Politics are more social than ever. From political memes and ads on Facebook to new apps that pair users with candidates and issues. From the local to the national level candidates are taking note, pouring money and resources into staying socially relevant. Yet fewer young people are choosing to vote. While young voters helped drive Barack Obama’s presidential election in 2008, those enthusiastic millennials are now older and steadily declining in numbers at the polls. A recent Harvard study found that less than half of the 18- to 29-year-olds surveyed said they were following the 2016 campaign. And in 2014, just 8 percent of eligible 18- to 24-year-olds cast ballots in California’s general election.
Video from the event here:
Do millennials not care about the election process? Or is it something else? Research shows that millennials evaluate political candidates differently than earlier generations. Facebook, Snapchat, and Instagram are all platforms that millennials and younger generations grew up with and use to stay informed, share and organize around issues and interests. There’s no question that technology and social media are important tools for candidates if they want to reach younger audiences.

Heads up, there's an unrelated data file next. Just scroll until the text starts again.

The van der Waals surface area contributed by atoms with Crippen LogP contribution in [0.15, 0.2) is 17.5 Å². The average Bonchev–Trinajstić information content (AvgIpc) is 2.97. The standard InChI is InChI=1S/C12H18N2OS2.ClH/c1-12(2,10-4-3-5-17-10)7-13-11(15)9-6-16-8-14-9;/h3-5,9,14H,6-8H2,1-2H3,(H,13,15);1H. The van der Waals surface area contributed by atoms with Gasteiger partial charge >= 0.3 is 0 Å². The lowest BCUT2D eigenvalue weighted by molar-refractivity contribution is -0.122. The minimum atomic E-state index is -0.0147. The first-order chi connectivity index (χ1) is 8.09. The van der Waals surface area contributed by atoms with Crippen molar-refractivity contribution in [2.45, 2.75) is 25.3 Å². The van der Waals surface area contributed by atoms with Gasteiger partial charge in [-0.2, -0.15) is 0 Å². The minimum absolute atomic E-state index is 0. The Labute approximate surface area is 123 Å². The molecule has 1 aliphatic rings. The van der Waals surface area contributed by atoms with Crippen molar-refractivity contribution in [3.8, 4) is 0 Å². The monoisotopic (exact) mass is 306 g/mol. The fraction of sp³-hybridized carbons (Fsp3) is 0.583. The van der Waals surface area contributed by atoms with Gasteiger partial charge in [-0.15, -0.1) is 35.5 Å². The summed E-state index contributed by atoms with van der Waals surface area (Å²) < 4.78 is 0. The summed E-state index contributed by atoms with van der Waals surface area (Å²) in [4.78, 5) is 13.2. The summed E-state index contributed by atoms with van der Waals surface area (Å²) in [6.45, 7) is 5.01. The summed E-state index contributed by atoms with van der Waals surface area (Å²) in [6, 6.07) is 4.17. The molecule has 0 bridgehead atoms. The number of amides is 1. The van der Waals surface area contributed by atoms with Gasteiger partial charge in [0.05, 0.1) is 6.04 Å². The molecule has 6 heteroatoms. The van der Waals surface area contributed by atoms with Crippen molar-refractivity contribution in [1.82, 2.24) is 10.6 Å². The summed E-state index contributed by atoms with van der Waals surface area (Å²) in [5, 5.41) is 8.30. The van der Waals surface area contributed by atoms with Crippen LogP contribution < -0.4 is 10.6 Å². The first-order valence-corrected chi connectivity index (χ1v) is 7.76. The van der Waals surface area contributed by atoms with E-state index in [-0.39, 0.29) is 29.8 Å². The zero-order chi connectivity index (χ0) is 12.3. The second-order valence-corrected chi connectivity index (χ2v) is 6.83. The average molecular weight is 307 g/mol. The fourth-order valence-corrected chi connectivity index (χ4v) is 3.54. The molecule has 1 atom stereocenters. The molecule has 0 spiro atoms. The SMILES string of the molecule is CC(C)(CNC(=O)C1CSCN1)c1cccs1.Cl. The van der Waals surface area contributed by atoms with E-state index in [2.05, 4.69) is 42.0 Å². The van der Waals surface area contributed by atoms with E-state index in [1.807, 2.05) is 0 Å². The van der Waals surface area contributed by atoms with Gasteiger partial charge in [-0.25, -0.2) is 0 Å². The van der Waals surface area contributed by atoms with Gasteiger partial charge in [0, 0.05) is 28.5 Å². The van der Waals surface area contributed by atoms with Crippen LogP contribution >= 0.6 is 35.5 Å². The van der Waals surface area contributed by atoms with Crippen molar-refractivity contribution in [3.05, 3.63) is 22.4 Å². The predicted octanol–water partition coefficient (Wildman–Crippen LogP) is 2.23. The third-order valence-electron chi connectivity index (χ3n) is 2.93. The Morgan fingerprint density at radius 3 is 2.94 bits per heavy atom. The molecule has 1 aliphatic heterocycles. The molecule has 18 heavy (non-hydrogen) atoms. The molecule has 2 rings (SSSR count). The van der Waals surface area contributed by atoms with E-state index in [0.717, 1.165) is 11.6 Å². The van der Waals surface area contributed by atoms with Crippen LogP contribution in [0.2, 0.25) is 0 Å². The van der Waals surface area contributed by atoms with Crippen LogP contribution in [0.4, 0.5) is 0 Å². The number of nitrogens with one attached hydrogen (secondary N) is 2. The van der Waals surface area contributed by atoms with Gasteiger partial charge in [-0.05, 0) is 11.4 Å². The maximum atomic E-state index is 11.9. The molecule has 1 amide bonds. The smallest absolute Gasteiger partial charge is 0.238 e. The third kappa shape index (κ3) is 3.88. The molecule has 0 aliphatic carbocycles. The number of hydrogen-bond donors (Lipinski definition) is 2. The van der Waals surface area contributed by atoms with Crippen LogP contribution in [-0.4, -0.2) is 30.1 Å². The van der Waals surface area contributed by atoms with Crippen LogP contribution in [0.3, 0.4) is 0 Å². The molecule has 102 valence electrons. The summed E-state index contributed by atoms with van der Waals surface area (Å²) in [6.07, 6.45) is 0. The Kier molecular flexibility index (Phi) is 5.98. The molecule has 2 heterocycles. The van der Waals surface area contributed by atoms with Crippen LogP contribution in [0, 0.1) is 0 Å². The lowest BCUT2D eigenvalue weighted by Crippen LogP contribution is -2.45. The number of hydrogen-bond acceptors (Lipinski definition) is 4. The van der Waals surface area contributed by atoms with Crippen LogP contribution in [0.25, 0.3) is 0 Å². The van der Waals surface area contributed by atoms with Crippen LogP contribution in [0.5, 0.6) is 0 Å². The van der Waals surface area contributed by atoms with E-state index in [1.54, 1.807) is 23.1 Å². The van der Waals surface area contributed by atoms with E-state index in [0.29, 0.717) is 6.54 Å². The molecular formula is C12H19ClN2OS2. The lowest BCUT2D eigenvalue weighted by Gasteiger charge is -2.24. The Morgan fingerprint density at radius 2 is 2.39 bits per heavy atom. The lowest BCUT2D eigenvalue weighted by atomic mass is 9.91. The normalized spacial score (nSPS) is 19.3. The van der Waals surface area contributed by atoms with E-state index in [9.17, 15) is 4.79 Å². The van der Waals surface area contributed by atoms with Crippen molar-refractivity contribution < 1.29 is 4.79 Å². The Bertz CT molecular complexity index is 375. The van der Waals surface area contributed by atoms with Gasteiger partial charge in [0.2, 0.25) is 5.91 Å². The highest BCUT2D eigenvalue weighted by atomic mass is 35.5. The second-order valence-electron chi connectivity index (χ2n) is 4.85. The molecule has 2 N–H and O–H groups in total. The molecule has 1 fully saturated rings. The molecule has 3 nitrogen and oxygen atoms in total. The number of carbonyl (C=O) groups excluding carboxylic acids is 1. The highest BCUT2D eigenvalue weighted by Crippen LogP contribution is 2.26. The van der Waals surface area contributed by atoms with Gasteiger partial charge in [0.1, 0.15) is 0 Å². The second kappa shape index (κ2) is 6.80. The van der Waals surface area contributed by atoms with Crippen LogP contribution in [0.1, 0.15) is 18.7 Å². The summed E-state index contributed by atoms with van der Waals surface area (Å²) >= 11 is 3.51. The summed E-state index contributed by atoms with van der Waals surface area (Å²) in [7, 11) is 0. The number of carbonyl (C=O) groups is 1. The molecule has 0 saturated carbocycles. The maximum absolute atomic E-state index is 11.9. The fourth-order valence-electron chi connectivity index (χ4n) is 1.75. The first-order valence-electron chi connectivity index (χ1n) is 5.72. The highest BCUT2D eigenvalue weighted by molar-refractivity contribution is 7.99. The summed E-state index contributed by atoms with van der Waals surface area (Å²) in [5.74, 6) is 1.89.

What’s the best way to get more young people civically engaged? What innovations are out there right now to help bring young people in? Is our current voting process outdated? How would you hack the vote? We’ll explore these questions and more with KPCC’s Senior Politics Reporter Mary Plummer and her guests over pizza at startup hub Cross Campus in Pasadena. Be here for this discussion and meet some of the creators behind this new technology.
Nate Kaplan, founder of SeePolitical (@SeePolitical)
Sumi Parekh, Director of Government Relations & Outreach, Ballot (@getballot)
6:30 – doors open, pizza served
7:00 – program begins